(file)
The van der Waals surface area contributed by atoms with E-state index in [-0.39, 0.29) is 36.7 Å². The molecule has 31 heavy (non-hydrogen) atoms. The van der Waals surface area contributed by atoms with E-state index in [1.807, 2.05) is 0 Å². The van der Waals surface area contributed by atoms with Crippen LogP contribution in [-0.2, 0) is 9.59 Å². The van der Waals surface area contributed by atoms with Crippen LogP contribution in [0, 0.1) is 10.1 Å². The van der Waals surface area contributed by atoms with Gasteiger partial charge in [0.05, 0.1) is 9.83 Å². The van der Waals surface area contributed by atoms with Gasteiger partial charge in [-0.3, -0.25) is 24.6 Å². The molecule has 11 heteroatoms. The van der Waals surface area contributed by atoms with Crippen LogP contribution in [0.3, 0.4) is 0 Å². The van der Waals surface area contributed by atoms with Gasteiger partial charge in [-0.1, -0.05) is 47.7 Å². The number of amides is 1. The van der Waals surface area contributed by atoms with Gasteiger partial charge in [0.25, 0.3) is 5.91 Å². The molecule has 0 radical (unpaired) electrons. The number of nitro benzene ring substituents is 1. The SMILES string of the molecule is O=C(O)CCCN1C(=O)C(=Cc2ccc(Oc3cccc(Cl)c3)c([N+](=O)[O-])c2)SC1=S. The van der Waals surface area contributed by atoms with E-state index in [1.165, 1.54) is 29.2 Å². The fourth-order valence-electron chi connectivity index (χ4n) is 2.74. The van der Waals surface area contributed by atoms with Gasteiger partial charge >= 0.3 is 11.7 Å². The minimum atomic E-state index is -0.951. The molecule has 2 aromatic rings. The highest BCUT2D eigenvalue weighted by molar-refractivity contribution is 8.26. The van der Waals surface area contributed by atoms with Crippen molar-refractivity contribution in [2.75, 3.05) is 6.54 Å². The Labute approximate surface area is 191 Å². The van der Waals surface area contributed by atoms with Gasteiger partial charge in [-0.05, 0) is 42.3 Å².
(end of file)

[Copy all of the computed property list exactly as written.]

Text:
The van der Waals surface area contributed by atoms with E-state index in [-0.39, 0.29) is 36.7 Å². The molecule has 31 heavy (non-hydrogen) atoms. The van der Waals surface area contributed by atoms with E-state index in [1.807, 2.05) is 0 Å². The van der Waals surface area contributed by atoms with Crippen LogP contribution in [-0.2, 0) is 9.59 Å². The van der Waals surface area contributed by atoms with Crippen LogP contribution in [0, 0.1) is 10.1 Å². The van der Waals surface area contributed by atoms with Gasteiger partial charge in [0.05, 0.1) is 9.83 Å². The van der Waals surface area contributed by atoms with Gasteiger partial charge in [-0.3, -0.25) is 24.6 Å². The molecule has 11 heteroatoms. The van der Waals surface area contributed by atoms with Crippen LogP contribution in [0.3, 0.4) is 0 Å². The van der Waals surface area contributed by atoms with Gasteiger partial charge in [-0.1, -0.05) is 47.7 Å². The number of amides is 1. The van der Waals surface area contributed by atoms with Gasteiger partial charge in [0.25, 0.3) is 5.91 Å². The molecule has 0 radical (unpaired) electrons. The number of nitro benzene ring substituents is 1. The SMILES string of the molecule is O=C(O)CCCN1C(=O)C(=Cc2ccc(Oc3cccc(Cl)c3)c([N+](=O)[O-])c2)SC1=S. The van der Waals surface area contributed by atoms with E-state index in [1.165, 1.54) is 29.2 Å². The fourth-order valence-electron chi connectivity index (χ4n) is 2.74. The van der Waals surface area contributed by atoms with Gasteiger partial charge >= 0.3 is 11.7 Å². The minimum atomic E-state index is -0.951. The molecule has 2 aromatic rings. The highest BCUT2D eigenvalue weighted by molar-refractivity contribution is 8.26. The van der Waals surface area contributed by atoms with Crippen molar-refractivity contribution in [2.75, 3.05) is 6.54 Å². The Labute approximate surface area is 191 Å². The van der Waals surface area contributed by atoms with Gasteiger partial charge in [-0.05, 0) is 42.3 Å².